Referring to FIGS. 2 and 3, a second embodiment is illustrated, having only a single electrical contact. Switch 60 comprises housing 62, containing inertia mass 64, compression spring 66, cap 68, and conductor 70 insulated from the cap 68 by epoxy 72. As in FIG. 1, conductor 70 has an electrical contact 74 within the housing 12.

As before, acceleration of switch 60 as at arrow 76 causes inertia mass 64 in upperhousing position 65 to compress spring 66 in direction 78 until the inertia mass 64 contacts electrical contact 74. When inertia mass 62 is in this lower housing portion 80, there is again, as above, an electrical path from housing to conductor via the cap 68, spring 66, and inertia mass 62. As is apparent, the switch can also be situated within the arrow to close on deceleration by rotating it end for end at a 180 different orientation.

The electrical schematic for the second embodiment would be the same as FIG. 4 with the exception of only one electrical contact 74 and one compression spring 66.

The FIG. 1 and FIG. 2 switches are relatively small and fit in a typical arrow since they are about 0.075" in diameter by 1/4" long, using an aluminum watch crystal can as a housing. The inertia mass is a rod about 0.050" long and constructed of aluminum, brass, bronze, or some other suitable material (leaded steel), gold-plated metal, etc. Springs are plated steel or beryllium copper. The aluminum caps are sealed with an epoxy or glass ceramic. The conductor is aluminum or copper of 0.010-0.015" diameter. The switches are light, inexpensive, simple, durable, and have a minimum number of parts. They can be designed for a relatively large range acceleration and deceleration forces.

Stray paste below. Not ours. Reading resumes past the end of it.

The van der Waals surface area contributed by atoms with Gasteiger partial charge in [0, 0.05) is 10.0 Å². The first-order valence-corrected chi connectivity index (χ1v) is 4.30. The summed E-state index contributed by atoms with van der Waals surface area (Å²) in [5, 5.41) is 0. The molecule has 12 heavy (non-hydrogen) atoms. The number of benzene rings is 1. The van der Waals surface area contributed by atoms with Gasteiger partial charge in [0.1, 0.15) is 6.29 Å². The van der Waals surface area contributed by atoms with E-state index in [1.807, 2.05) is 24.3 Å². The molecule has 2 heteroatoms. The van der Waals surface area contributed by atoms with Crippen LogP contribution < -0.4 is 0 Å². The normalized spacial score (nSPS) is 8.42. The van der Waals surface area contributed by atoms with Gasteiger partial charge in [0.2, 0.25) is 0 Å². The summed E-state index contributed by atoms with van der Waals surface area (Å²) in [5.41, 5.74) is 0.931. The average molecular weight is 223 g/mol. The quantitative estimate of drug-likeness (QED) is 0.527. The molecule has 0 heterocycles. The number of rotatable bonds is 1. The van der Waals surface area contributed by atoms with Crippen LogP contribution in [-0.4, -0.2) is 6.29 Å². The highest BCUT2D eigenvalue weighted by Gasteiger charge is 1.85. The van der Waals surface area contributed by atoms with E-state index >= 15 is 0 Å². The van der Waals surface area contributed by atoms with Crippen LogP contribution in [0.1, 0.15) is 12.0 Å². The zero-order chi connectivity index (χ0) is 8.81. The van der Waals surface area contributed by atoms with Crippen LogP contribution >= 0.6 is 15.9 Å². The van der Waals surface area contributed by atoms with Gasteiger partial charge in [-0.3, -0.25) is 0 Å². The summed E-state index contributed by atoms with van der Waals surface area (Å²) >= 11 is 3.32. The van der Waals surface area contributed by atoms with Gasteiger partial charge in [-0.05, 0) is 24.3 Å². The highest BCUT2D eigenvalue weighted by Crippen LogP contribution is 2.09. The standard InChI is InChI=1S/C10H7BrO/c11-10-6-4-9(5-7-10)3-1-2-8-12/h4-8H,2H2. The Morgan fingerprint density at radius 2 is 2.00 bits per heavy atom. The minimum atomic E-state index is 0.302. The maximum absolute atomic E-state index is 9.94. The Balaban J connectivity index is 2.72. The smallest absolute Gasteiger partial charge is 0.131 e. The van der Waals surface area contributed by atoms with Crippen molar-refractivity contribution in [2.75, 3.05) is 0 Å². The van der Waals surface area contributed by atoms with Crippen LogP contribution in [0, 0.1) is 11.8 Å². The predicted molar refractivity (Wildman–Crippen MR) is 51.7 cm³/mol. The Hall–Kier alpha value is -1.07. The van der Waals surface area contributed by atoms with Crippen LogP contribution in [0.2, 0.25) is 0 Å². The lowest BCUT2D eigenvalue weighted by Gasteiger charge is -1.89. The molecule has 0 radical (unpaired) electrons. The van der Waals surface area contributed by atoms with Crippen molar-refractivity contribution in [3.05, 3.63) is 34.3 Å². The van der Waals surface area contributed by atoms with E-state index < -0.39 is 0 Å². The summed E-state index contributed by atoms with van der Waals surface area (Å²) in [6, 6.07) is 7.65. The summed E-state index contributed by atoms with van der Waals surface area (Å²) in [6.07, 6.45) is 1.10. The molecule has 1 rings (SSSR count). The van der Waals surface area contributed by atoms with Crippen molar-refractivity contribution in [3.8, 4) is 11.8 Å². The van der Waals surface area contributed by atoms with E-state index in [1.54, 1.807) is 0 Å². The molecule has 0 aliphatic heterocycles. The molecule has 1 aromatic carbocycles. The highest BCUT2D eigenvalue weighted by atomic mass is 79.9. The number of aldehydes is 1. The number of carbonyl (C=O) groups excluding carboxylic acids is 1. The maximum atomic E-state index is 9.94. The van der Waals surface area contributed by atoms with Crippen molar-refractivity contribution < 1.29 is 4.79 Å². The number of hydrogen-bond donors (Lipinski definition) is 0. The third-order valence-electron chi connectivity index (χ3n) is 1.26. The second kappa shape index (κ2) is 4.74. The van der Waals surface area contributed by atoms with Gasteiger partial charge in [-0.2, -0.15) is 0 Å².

It is apparent from the foregoing that a simple yet unobvious inertia switch has been provided. While only two presently preferred embodiments have been described in detail, as will be apparent to those familiar with the art, certain changes and modifications can be made without departing from the scope of the invention as defined by the following claims.

Patent Citations
Cited PatentFiling datePublication dateApplicantTitle
US1845848 *Jan 27, 1930Feb 16, 1932Richards Frank ESafety device
US3632920 *Mar 19, 1969Jan 4, 1972Aerodyne Controls CorpAcceleration-responsive switch
US3638181 *Mar 28, 1968Jan 25, 1972Bryant Ensor AlexanderVehicle deceleration signaling apparatus
US3859482 *Feb 24, 1972Jan 7, 1975Nissan MotorMechanical pressure detecting device
US4093836 *Jun 28, 1976Jun 6, 1978King Radio CorporationAcceleration sensitive switch
US4184057 *Mar 31, 1978Jan 15, 1980Nippondenso Co., Ltd.Inertia switch assembly
US4201898 *Jun 2, 1978May 6, 1980Ferranti LimitedInertia switches
US4311891 *Apr 17, 1980Jan 19, 1982Abc Auto Alarms, Inc.Vehicle alarm shaker device with spring damper
US4340930 *Aug 29, 1980Jul 20, 1982Sam CarissimiLight assembly for archers arrow
US4371763 *Jul 10, 1980Feb 1, 1983First Inertia Switch LimitedInerita switch device
US4421319 *Feb 1, 1983Dec 20, 1983Murphy Michael RHunting arrow with locating means
US4533801 *Dec 8, 1982Aug 6, 1985First Inertia Switch LimitedInertia switch device
US4675683 *Mar 28, 1985Jun 23, 1987Robinson Charles RSpent hunting arrow locating means
US4697053 *Mar 21, 1986Sep 29, 1987Amp IncorporatedRocker switch
US4704612 *Sep 4, 1986Nov 3, 1987Boy Dan DSystem for recovering a hunting arrow
US4746774 *Sep 28, 1987May 24, 1988Aerodyne Controls CorporationMiniature acceleration switch
US4749198 *Feb 12, 1987Jun 7, 1988Brailean Larry DTrackable arrow
US4873401 *Sep 19, 1988Oct 10, 1989Bendix Electronics LimitedElectromagnetic damped inertia sensor
US4885800 *May 25, 1989Dec 5, 1989Ragle Clyde MTransmitter attachment for hunting arrows